The Second City training centers are celebrating 60 years of teaching improv and hosting their beloved live shows. With three training centers in Toronto, Canada, Hollywood, CA and Chicago, IL, they offer a number of programs. Toronto alone runs 58 classes or so a week, totaling roughly 2,100 classes a year. On top of all that, Toronto also puts on 30-40 live shows per month. All these programs seek to highlight their core values: performance, resilience, ensemble, authenticity and inclusion. From classes to performances, Second City has built their organization entirely around the live experience. Students engaging and creating with one another. Performers interacting with the audience. Everything thrives with the atmosphere created when gathered together.
So, when COVID-19 hit, forcing all three training centers to close, there was a moment of concern. Classes and shows were dependent on gathering. How could they continue to train their students if they couldn’t interact with one another? Reflecting on their values, particularly resilience, the team knew they had to find a way. The solution? Offering virtual classes.
Julie Dumais Osborne, artistic director—Toronto Training Centre and Kate Teddiman, data operations manager, from Second City took some time to share how they successfully transitioned to virtual programming.
The Decision Process
In early March, the Second City team began discussing ways to improve social distancing within their facilities. Shortly after that conversation began, the CDC and local governments implemented the stay-home-order, shifting the conversation from in-person improvements to a fully virtual solution. Their proactive discussions allowed for a quick evaluation of their options. Within just one-week, virtual programming was up and running. The week-gap was used for training staff, setting up their technology and communicating out the changes to participants. This agile response resulted in a 75 percent retention rate during the initial transition to online learning.
Setting Up Classes
To set up their different programming, the team reviewed what classes and shows could successfully operate in the virtual environment. The very nature of improv relies on the in-person atmosphere. With tools like Zoom and Google Hangouts, they were able to recreate some aspects of the live gathering. While a few classes couldn’t be moved to the new platform due to physical constraints, they were able to move most of their classes online and even their live shows.
Their primary video platform is Google Hangouts Meet with the grid view Chrome extension. This option is affordable, stable and secure. It gives them everything they need to host their classes. Zoom is used for their live performances and some classes that require breakout rooms or fully integrated musical accompaniment. To distribute class documents and the links for video conferencing sessions, Second City uses Canvas. For registrations, they continue to use ACTIVENet. All they had to do was build out their new class descriptions and they could start taking registrations.
Instead of focusing on limitations the team embraced the new opportunities that came with hosting virtual classes. From calling on Second City alumni to teach new classes to creating unique one-day, two-day or four-week programming, the virtual platform allowed for an expansion of offerings. Without geographic constrictions, improv enthusiasts everywhere have been able to learn from the elite through Second City virtual classes. There’s even been a handful of people joining classes from overseas.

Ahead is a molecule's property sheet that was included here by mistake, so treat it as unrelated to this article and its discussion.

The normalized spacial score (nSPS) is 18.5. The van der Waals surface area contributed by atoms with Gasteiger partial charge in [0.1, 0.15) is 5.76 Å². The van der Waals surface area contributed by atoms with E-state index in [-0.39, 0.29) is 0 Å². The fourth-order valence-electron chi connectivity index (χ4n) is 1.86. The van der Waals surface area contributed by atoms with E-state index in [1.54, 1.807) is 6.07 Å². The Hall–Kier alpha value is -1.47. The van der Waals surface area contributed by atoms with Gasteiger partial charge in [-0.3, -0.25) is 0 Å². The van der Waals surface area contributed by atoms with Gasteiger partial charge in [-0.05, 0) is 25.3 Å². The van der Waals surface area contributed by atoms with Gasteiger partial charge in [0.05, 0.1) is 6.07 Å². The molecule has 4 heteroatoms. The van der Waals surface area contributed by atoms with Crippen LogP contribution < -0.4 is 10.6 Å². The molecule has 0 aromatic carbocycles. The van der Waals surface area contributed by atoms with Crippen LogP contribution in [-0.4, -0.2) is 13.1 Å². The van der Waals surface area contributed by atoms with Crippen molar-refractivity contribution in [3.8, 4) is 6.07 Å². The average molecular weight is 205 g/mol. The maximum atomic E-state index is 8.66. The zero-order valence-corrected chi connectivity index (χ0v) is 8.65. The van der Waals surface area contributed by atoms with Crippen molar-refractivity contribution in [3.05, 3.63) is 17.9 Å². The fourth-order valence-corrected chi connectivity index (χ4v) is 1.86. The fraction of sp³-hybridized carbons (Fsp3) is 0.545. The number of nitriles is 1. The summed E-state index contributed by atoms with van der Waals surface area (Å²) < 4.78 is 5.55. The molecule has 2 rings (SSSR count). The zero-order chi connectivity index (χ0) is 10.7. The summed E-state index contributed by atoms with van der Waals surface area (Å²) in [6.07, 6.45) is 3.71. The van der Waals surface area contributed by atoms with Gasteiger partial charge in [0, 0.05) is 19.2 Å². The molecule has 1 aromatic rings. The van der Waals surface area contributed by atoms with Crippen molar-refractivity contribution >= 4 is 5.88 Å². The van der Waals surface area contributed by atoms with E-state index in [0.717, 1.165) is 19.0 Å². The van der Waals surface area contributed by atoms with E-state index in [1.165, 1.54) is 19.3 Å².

The Community Response
While students and teachers alike began this adventure a bit uncertain, communication and honesty eased these concerns. By inviting both groups to implement the improv code of “Yes, and…” to virtual programming, (a phrase referencing acceptance and building together) has helped all participants adjust to the “new normal”. They’ve had an outpouring of support, including heartwarming emails from those that have used these classes as a way to stay connected during the isolating shelter-in-place order.
A natural concern for parents is screen time, however these classes are so interactive it hasn’t been an issue. Kids are actively participating through singing, dancing and running around to find props, that parents haven’t had any concerns about screen time. The key is to keep them creatively engaged. All in all, the community is embracing this new form of classes and is even expanding due to their increased reach.
As the team looks to the future, they are preparing for classes to continue like this for quite a while. They plan to continue to host a selection of virtual classes permanently due to their success and implement hybrid classes with both in-person and virtual elements.
Osborne and Teddiman’s advice for any organization still considering virtual is simple. Go for it. Osborne says, “You’d be surprised how resilient and adaptable people are.”
From staff to participants, people are anxious to be a part of something during this time. Virtual classes are a great way to serve your community from afar. Transparency and authenticity with your participants will allow them to grow with you through this new experience.